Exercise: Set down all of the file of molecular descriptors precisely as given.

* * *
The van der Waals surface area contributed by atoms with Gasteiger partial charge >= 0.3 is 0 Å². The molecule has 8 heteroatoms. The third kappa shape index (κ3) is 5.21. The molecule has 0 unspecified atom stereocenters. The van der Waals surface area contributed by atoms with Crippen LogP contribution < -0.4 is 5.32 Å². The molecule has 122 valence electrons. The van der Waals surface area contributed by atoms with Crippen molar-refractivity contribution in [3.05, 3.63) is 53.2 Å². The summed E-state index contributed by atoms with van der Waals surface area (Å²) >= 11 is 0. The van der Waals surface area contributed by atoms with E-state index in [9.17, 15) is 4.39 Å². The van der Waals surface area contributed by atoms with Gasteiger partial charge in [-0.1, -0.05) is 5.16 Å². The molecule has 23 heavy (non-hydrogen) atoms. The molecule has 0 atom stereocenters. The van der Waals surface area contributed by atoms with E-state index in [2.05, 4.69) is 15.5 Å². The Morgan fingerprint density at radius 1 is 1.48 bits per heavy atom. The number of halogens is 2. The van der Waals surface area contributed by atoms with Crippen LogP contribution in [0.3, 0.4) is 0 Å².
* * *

The van der Waals surface area contributed by atoms with Gasteiger partial charge >= 0.3 is 0 Å². The molecule has 8 heteroatoms. The third kappa shape index (κ3) is 5.21. The molecule has 0 unspecified atom stereocenters. The van der Waals surface area contributed by atoms with Crippen LogP contribution < -0.4 is 5.32 Å². The molecule has 122 valence electrons. The van der Waals surface area contributed by atoms with Crippen molar-refractivity contribution in [3.05, 3.63) is 53.2 Å². The summed E-state index contributed by atoms with van der Waals surface area (Å²) >= 11 is 0. The van der Waals surface area contributed by atoms with E-state index in [9.17, 15) is 4.39 Å². The van der Waals surface area contributed by atoms with Gasteiger partial charge in [-0.1, -0.05) is 5.16 Å². The molecule has 23 heavy (non-hydrogen) atoms. The molecule has 0 atom stereocenters. The van der Waals surface area contributed by atoms with E-state index in [2.05, 4.69) is 15.5 Å². The Morgan fingerprint density at radius 1 is 1.48 bits per heavy atom. The number of halogens is 2. The van der Waals surface area contributed by atoms with Crippen LogP contribution in [0.3, 0.4) is 0 Å².